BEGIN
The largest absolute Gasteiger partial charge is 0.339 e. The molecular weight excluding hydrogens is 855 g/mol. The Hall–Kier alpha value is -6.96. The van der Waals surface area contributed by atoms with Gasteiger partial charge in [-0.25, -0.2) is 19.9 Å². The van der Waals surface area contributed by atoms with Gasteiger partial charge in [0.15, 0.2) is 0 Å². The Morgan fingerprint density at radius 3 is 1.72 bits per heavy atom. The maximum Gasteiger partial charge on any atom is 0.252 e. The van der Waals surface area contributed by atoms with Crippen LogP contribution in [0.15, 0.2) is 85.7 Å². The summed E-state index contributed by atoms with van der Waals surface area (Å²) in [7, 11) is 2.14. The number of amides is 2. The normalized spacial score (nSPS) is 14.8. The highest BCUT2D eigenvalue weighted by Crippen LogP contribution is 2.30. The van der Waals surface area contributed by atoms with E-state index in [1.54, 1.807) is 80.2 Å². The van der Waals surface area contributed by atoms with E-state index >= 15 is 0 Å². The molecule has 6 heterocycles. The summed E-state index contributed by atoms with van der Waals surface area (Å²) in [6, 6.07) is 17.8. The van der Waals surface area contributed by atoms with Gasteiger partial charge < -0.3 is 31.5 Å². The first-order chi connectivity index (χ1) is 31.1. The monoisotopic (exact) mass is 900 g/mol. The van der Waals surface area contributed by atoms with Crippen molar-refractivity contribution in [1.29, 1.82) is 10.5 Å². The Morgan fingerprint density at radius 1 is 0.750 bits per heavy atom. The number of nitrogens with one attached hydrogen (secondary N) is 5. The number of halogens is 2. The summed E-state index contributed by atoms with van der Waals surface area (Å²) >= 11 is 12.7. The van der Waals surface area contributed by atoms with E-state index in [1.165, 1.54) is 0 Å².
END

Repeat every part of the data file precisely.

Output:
The largest absolute Gasteiger partial charge is 0.339 e. The molecular weight excluding hydrogens is 855 g/mol. The Hall–Kier alpha value is -6.96. The van der Waals surface area contributed by atoms with Gasteiger partial charge in [-0.25, -0.2) is 19.9 Å². The van der Waals surface area contributed by atoms with Gasteiger partial charge in [0.15, 0.2) is 0 Å². The Morgan fingerprint density at radius 3 is 1.72 bits per heavy atom. The maximum Gasteiger partial charge on any atom is 0.252 e. The van der Waals surface area contributed by atoms with Crippen LogP contribution in [0.15, 0.2) is 85.7 Å². The summed E-state index contributed by atoms with van der Waals surface area (Å²) in [7, 11) is 2.14. The number of amides is 2. The normalized spacial score (nSPS) is 14.8. The highest BCUT2D eigenvalue weighted by Crippen LogP contribution is 2.30. The van der Waals surface area contributed by atoms with E-state index in [1.54, 1.807) is 80.2 Å². The van der Waals surface area contributed by atoms with E-state index >= 15 is 0 Å². The molecule has 6 heterocycles. The summed E-state index contributed by atoms with van der Waals surface area (Å²) in [6, 6.07) is 17.8. The van der Waals surface area contributed by atoms with Gasteiger partial charge < -0.3 is 31.5 Å². The first-order chi connectivity index (χ1) is 31.1. The monoisotopic (exact) mass is 900 g/mol. The van der Waals surface area contributed by atoms with Crippen molar-refractivity contribution in [1.29, 1.82) is 10.5 Å². The Morgan fingerprint density at radius 1 is 0.750 bits per heavy atom. The number of nitrogens with one attached hydrogen (secondary N) is 5. The number of halogens is 2. The summed E-state index contributed by atoms with van der Waals surface area (Å²) >= 11 is 12.7. The van der Waals surface area contributed by atoms with E-state index in [1.165, 1.54) is 0 Å².